Making oral health a priority in your senior years | NevadaAppeal.com

Making oral health a priority in your senior years

TRUE BITE by The Dentists’ Office

Most seniors have had better dental care than the previous generations. Your teeth can last a lifetime with proper home care and regular dental cleanings and checkups.

With a population that has more seniors than in previous generations, it's essential that dental care be included in their daily health regimes. While we are all taught since childhood the importance of caring for your teeth, the issues of aging can sometimes make it more difficult for some seniors to property care for their teeth, and may lead to certain dental problems they might not have experienced when they were younger.

Keep Up with Oral Hygiene

A routine that was hopefully applied since childhood should be maintained. Keeping up with your oral hygiene at any age, and especially as you age, is essential. Continue brushing your teeth twice daily and flossing a minimum of once a day. Plaque builds up quickly on seniors' teeth, and it grows more quickly and is more likely to harden into tartar if basic hygiene is neglected. Arthritis can make regular oral hygiene activities, such as brushing your teeth, difficult, so you may need to talk to your dentist about what you can do to keep your teeth clean while simultaneously not straining your hands.

Just like when you were younger, you need to visit the dentist regularly. Most dentists recommend an average of six months between cleanings, but yours may recommend that you come in more frequently if he or she has concerns.

Recommended Stories For You

What Special Oral Health Issues Should I Know About as a Senior?

No matter what your age, you can keep your teeth and gums healthy by brushing twice a day with a fluoride toothpaste, flossing daily and seeing your dentist regularly for professional cleanings and checkups. The same rule applies for all ages, brush for two minutes twice a day (2Min2X).

Even if you brush and floss regularly, you may face certain issues in your senior years when it comes to your oral health. Some of the oral health issues that many seniors have include the following:

Cavities and decay on the root surfaces of the teeth are more common in older adults. So it's important to brush with a fluoride toothpaste, floss daily and see your dentist regularly.

Poor oral hygiene, in some seniors, can result in a bacterial invasion that can cause result in the harboring of pneumococcal bacteria which can lead to pneumonia, as well as a multiplicity of general health problems including cardiac and circulatory problems. Some recent reports have shown the presence of oral bacteria being found in stroke sites.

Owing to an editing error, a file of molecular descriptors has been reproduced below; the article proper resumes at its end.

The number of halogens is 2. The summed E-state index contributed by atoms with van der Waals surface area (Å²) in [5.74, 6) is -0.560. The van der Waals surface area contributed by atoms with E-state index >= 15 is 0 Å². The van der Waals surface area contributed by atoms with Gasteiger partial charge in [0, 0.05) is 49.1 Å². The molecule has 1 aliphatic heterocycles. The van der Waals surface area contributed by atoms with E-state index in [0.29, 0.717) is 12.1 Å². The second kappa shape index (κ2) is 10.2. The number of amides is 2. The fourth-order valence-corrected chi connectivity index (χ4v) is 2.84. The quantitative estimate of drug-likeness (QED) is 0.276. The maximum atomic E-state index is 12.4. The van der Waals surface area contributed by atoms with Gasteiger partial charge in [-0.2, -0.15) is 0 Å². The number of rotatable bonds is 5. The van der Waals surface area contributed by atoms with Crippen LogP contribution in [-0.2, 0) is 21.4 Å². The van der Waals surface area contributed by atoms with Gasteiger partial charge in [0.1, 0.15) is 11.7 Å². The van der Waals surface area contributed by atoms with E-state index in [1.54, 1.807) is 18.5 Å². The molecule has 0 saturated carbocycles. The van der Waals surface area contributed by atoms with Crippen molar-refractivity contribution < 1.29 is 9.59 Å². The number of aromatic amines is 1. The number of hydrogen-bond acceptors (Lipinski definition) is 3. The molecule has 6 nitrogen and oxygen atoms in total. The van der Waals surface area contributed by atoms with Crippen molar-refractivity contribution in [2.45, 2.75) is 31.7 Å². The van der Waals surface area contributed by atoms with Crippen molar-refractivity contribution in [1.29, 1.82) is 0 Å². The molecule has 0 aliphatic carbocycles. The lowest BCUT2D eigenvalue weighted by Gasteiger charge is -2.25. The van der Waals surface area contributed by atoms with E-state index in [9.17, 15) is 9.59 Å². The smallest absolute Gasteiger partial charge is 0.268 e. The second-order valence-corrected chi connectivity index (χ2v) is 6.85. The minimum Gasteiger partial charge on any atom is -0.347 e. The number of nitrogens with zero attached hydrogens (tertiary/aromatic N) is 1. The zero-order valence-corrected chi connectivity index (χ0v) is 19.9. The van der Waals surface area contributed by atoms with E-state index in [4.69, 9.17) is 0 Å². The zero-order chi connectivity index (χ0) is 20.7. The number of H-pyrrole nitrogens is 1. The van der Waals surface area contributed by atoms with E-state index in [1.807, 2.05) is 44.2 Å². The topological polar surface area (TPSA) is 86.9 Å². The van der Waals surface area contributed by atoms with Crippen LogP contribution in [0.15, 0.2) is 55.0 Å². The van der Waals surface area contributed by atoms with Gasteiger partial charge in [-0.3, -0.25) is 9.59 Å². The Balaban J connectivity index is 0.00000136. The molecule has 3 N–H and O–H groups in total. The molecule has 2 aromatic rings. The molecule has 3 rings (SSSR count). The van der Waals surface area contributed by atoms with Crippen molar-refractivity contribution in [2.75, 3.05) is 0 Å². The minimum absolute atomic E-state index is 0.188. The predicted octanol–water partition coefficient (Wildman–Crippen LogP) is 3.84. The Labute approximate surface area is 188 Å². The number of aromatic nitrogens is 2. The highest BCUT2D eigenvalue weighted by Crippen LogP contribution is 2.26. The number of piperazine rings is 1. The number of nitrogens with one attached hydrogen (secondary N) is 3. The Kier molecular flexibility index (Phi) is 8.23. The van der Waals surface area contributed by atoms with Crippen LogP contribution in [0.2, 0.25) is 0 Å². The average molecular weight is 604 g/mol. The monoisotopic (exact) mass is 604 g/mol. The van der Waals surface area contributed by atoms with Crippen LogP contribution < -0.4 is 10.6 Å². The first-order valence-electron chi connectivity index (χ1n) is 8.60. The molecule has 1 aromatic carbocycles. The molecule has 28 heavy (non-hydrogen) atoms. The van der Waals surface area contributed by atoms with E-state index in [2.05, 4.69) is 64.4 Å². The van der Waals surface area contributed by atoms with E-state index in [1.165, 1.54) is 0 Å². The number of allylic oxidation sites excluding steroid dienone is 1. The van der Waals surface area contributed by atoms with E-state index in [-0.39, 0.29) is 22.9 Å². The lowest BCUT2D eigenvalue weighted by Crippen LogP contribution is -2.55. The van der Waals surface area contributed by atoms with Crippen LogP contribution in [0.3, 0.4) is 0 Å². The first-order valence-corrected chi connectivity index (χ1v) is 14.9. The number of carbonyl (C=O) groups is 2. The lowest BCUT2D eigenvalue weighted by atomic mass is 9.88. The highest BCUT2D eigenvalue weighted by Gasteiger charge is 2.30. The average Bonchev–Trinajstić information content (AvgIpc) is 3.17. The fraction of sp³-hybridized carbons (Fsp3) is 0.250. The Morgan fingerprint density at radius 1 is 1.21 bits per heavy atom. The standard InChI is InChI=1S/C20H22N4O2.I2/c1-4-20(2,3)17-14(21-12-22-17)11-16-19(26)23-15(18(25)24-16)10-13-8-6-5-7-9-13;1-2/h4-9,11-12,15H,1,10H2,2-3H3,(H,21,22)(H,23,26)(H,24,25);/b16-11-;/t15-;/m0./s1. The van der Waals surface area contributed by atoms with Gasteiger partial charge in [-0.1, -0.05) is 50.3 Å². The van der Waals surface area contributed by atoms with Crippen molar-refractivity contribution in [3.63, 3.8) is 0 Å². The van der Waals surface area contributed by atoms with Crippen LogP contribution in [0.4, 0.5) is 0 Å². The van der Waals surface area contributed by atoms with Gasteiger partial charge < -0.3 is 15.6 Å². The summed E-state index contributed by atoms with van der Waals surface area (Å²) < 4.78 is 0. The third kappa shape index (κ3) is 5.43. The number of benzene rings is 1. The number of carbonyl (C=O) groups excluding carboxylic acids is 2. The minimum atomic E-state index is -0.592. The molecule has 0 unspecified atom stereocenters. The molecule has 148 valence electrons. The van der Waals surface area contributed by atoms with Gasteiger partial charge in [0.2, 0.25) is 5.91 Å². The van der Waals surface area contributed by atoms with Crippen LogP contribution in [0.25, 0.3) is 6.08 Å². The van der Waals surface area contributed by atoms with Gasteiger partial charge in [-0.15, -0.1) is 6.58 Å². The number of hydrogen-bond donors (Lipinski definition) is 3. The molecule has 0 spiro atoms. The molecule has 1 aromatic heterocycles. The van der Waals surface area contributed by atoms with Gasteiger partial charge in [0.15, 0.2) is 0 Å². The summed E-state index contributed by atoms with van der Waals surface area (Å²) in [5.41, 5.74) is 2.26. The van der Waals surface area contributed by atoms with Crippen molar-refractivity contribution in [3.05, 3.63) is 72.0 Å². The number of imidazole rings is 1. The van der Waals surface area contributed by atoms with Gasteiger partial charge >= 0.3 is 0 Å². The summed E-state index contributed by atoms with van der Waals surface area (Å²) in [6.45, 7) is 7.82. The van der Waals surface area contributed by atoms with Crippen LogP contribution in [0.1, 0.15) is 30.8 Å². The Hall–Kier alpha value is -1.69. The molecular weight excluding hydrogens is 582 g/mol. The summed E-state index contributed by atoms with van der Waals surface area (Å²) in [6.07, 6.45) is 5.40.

Sensitivity can be an increasing problem as one ages. Your gums naturally recede over time, exposing areas of the tooth that are not protected by enamel. These areas are particularly prone to pain due to cold or hot foods or beverages.

Dry mouth is a common condition in seniors, and one that may be caused by medications or certain medical disorders. Left untreated, dry mouth can damage your teeth and lead to increased decay, as the neutralizing effect of saliva can be reduced or eliminated if a patient has an unusually dry mouth. Your dentist can recommend various methods to restore moisture in your mouth, as well as appropriate treatments or medications to help prevent the problems associated with dry mouth.

Existing health conditions such as diabetes, heart disease, or cancer, can affect your oral health. Always be sure to let you dentist know of any general health issues you're facing, or medications you are currently taking so any special requirements are cared for properly.

Dentures can make life easier for many seniors, but they require special care. Ill-fitting dentures can cause many issues, and they can even contribute to a diminished sense of taste. If you have removable dentures, be sure to wear and remove them on the schedule your dentist gives you. Removing your dentures at certain times allows your gum tissue time to rest and be cleaned by your saliva and tongue. Follow your dentists' instructions carefully, and have your dentures and their fit checked on a regular basis.

Regular Dentist Visits

Just like when you were younger, you need to visit the dentist regularly. Most dentists recommend an average of six months between cleanings, but yours may recommend that you come in more frequently if he or she has concerns. Brushing, flossing and perhaps increased use of moistening mouth rinses and moisturizing tooth pastes are options to consider.

Remember to call your dentist to schedule a consultation for your specific dental needs.